For those of you who read the previous post last Thursday [scroll down or use link] and have wondered, “How did those two lily bulbs become planted in the wrong place anyway?” It’s probably not what you imagined at all. Definitely not squirrels – which can sometimes happen in city landscapes with newly planted bulbs – as there are too many coyotes for the shy tree dwellers to take a chance in our open field. Nor is it random acts of mischief; our property is well monitored. But rather, it is a simple case of mechanics.
We use an assortment of old-fashioned but quite serviceable iron potato diggers, some of which date back to the early 1900’s – parts of them, anyway – to gently harvest our lily bulbs in fall. The machine shown on the right just dug 800 row feet of potatoes for the neighborhood over the weekend. "Modern" embellishments to this model include rubber tires from the 1940's (technology at its finest and gentle on the driveway) plus a converted Model A car transmission to neatly attach to our tractor’s PTO (power take off) shaft. These two simple changes are more innovative than at first glance.
Dowden digger show the fins quite nicely. The fins are not retractable, so pulling the digger out of the field and into a pasture or driveway tears up the ground, making a mess.
Common to all harvesters is a sharply pointed shape that digs underground as the tractor moves through the field to lift lily bulbs (or potatoes) up and onto the traveling belt, which sits on an assortment of oval shaped gears to “shake” soil and weeds away. In the past, we've even used these machines to dig daylily and iris clumps, which is much easier than hand digging if you need to dig quite a few plants.
If the field soil is dry it works like a charm and bulbs are easy to pluck off the belt, but if there has been rain then the clumps of soil, roots, weeds and bulbs can be somewhat cumbersome and much hand labor is involved to gently separate our lilies from the soil. Smaller bulbs and bulblets attached to old stems may fall down between the bars and either become buried back into the soil or simply take a ride around and around within the mechanism. When the next variety is dug, that wayward bulb - if not noticed - could end up in the next batch of lilies to be planted. What happens to the bulbs and bulblets that fall through the bars? We rotate crops after harvest, otherwise all of those stem bulblets and small bulbs that fell back to earth would happily grow and cause all kinds of trouble – popping up everywhere. We find very few out of place lilies, mostly because the belt is checked between varieties for strays.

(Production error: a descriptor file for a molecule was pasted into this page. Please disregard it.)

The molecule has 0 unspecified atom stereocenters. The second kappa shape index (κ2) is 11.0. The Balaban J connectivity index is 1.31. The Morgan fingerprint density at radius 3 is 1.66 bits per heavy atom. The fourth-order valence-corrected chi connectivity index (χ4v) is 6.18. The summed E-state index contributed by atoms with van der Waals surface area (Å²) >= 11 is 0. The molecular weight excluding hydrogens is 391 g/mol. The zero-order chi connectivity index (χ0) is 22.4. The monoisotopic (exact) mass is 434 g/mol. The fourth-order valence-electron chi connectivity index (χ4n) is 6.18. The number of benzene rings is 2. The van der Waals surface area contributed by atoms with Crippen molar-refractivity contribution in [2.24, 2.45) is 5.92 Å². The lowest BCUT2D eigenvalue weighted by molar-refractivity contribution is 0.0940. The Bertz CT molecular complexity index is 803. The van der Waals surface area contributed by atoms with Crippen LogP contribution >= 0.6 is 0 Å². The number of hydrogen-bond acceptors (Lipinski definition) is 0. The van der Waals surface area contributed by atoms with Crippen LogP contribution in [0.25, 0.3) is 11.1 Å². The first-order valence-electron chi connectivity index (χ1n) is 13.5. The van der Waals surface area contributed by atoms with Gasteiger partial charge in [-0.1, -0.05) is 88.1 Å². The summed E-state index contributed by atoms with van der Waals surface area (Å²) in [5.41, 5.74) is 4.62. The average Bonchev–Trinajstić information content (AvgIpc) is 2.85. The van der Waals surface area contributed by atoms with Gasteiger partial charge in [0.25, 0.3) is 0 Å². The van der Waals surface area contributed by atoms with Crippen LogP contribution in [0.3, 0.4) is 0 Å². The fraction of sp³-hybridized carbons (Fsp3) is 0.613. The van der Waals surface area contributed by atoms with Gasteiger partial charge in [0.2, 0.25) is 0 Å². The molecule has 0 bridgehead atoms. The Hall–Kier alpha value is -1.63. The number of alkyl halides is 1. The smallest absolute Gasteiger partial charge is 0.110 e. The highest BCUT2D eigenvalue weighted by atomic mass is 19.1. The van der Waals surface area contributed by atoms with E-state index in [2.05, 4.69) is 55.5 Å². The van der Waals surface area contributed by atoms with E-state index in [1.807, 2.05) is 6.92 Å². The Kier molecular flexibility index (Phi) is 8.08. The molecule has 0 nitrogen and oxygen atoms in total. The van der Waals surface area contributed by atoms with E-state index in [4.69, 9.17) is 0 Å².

At the end of harvest Bob “sweeps” the field with the tractor; piling old stems, weeds and clumps of stem roots into a corner of the field into a giant compost pile. The field is then tilled and usually left bare over winter because there aren’t enough warm days left to sow a cover crop so late in the year, especially if the last lilies are dug in November between rain and freezing temperatures. In early spring there are usually a few stem bulblets and cosmetically damaged bulbs left in the fields that begin to grow, but they are sacrificed as the soil is again tilled and a grain crop is sown. Midsummer, before the grain stalks begin to toughen, everything is tilled back into the soil along with any lily bulbs that survived. Despite the tumbling of soil during tillage, a few bulbs will endure the process and pop up in a row of their cousins, which leads us to hand digging any rogue lilies during the blooming season.
(Yes, those rogue bulbs generally are moved to Dianna’s garden if they can be removed without damage. For years, Bob’s mother would pick up every little scrap that was discarded in the field or on the packing room floor until there was no more room in her city garden. The next season, a new row of pots would line the front sidewalk.)